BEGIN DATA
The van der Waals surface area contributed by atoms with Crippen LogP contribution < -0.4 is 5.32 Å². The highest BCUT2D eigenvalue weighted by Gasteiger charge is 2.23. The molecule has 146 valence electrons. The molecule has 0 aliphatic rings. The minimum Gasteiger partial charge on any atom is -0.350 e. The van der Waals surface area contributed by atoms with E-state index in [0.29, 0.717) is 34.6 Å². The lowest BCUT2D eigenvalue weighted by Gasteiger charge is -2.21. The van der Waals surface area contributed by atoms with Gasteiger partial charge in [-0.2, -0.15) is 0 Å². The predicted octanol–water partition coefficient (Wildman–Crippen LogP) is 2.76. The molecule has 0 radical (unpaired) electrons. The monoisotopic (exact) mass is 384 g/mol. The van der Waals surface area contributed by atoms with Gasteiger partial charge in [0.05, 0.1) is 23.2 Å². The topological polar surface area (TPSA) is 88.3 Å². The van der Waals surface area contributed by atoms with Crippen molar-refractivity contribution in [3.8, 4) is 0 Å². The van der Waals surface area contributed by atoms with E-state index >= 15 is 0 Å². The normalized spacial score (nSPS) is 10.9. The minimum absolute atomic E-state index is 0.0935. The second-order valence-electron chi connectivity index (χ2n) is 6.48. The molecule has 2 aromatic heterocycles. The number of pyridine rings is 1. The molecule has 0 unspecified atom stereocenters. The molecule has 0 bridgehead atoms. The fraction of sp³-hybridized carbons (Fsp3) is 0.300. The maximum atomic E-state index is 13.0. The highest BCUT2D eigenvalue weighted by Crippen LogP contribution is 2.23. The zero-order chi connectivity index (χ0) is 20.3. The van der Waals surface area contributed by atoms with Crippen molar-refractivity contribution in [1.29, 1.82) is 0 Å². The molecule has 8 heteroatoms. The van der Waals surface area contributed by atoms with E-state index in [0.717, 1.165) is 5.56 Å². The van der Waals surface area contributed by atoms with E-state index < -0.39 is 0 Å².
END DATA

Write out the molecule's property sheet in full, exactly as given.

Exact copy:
The van der Waals surface area contributed by atoms with Crippen LogP contribution < -0.4 is 5.32 Å². The highest BCUT2D eigenvalue weighted by Gasteiger charge is 2.23. The molecule has 146 valence electrons. The molecule has 0 aliphatic rings. The minimum Gasteiger partial charge on any atom is -0.350 e. The van der Waals surface area contributed by atoms with E-state index in [0.29, 0.717) is 34.6 Å². The lowest BCUT2D eigenvalue weighted by Gasteiger charge is -2.21. The van der Waals surface area contributed by atoms with Gasteiger partial charge in [-0.2, -0.15) is 0 Å². The predicted octanol–water partition coefficient (Wildman–Crippen LogP) is 2.76. The molecule has 0 radical (unpaired) electrons. The monoisotopic (exact) mass is 384 g/mol. The van der Waals surface area contributed by atoms with Gasteiger partial charge in [0.05, 0.1) is 23.2 Å². The topological polar surface area (TPSA) is 88.3 Å². The van der Waals surface area contributed by atoms with Crippen molar-refractivity contribution in [3.8, 4) is 0 Å². The van der Waals surface area contributed by atoms with E-state index >= 15 is 0 Å². The normalized spacial score (nSPS) is 10.9. The minimum absolute atomic E-state index is 0.0935. The second-order valence-electron chi connectivity index (χ2n) is 6.48. The molecule has 2 aromatic heterocycles. The number of pyridine rings is 1. The molecule has 0 unspecified atom stereocenters. The molecule has 0 bridgehead atoms. The fraction of sp³-hybridized carbons (Fsp3) is 0.300. The maximum atomic E-state index is 13.0. The highest BCUT2D eigenvalue weighted by Crippen LogP contribution is 2.23. The zero-order chi connectivity index (χ0) is 20.3. The van der Waals surface area contributed by atoms with Crippen molar-refractivity contribution in [1.29, 1.82) is 0 Å². The molecule has 8 heteroatoms. The van der Waals surface area contributed by atoms with E-state index in [0.717, 1.165) is 5.56 Å². The van der Waals surface area contributed by atoms with E-state index < -0.39 is 0 Å².